Visitors to my home, on seeing the landline adorned with a sticker proclaiming ‘BE NICE’ are intrigued and ask what it means. Although I may not use the phrase ‘ Year of Mercy’ in my reply, in fact that’s part of the reason for the sticker. Unfortunately the sticker is necessary because there are telephone situations where I’m not always nice and I need the reminder that Christ asks us to be merciful in all situations, the trivial as well as the dramatic. One of the most dramatic examples of the practice of mercy in recent years concerned a mother in the USA whose small child had been abducted and murdered. The murderer was caught and sentenced to death. But, the mother on realising his insanity, campaigned for his death sentence to be commuted to imprisonment instead. When asked if her efforts to get him taken off death row meant she had forgiven him, she replied she hadn’t forgiven him, but she didn’t want him to be harmed.
The challenge of practicing mercy with troublesome telephone callers is indescribably trivial compared to the challenge which faced the bereaved mother. But my life is mostly made up of small things and it is in small things I’m asked to be merciful. I’m thinking of calls made by scammers. Sometimes it seems that never a week goes by without someone ringing, claiming to be from Microsoft and trying to persuade me to allow them remote access to my computer. I feel angry with these callers because their aim is to hack into my bank account. Under the guise of helping they are seeking to steal from the people they are calling.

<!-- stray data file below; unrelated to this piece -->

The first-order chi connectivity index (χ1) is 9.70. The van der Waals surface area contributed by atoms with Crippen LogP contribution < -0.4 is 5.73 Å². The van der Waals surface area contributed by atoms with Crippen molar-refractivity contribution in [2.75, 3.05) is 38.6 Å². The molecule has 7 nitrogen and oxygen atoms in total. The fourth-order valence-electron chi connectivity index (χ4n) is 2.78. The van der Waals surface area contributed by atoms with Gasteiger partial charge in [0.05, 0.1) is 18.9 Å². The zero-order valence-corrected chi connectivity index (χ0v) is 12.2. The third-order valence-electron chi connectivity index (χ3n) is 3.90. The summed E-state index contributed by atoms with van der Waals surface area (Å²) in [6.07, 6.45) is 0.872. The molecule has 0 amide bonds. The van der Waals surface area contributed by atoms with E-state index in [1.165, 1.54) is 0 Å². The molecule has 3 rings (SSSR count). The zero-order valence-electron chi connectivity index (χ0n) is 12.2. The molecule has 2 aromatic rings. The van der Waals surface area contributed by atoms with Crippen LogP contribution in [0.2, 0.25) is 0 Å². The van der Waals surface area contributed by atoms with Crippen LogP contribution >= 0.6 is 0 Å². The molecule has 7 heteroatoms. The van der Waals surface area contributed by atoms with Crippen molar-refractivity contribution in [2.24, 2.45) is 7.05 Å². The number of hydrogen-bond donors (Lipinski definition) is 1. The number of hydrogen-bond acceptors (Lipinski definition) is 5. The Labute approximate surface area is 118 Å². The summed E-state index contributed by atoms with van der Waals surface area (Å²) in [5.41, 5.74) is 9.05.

When I talk about this annoyance with friends, they describe a variety of responses to the scammers. Some put the phone down immediately they hear the word ‘computer’. Some keep the caller talking as long as possible so that the caller has less time to con someone else. Others respond with sharp words, which I’ve also done. However, the gospel message is to love my enemies, to do good to those who hurt me, to be merciful to all including fraudsters like the telephone scammers. And so I ask myself, how can I be merciful to telephone scammers? At the present I put the phone down as soon as I realise who is calling and then say a quick prayer for them. It might be better to talk to them, inviting them to a change of heart but that feels like a step too far. So for the time being my ‘be nice’ is a negative kind of mercy in that I’m holding back from invective but not saying anything that might be helpful. There’s a children’s song, ‘It’s not easy being green’. I would say ‘It’s not easy being nice’. And so until being nice gets easier I need the sticker to remind me, don’t be nasty – BE NICE.
-Ann Finlay, St Barnabas Cathedral Catechist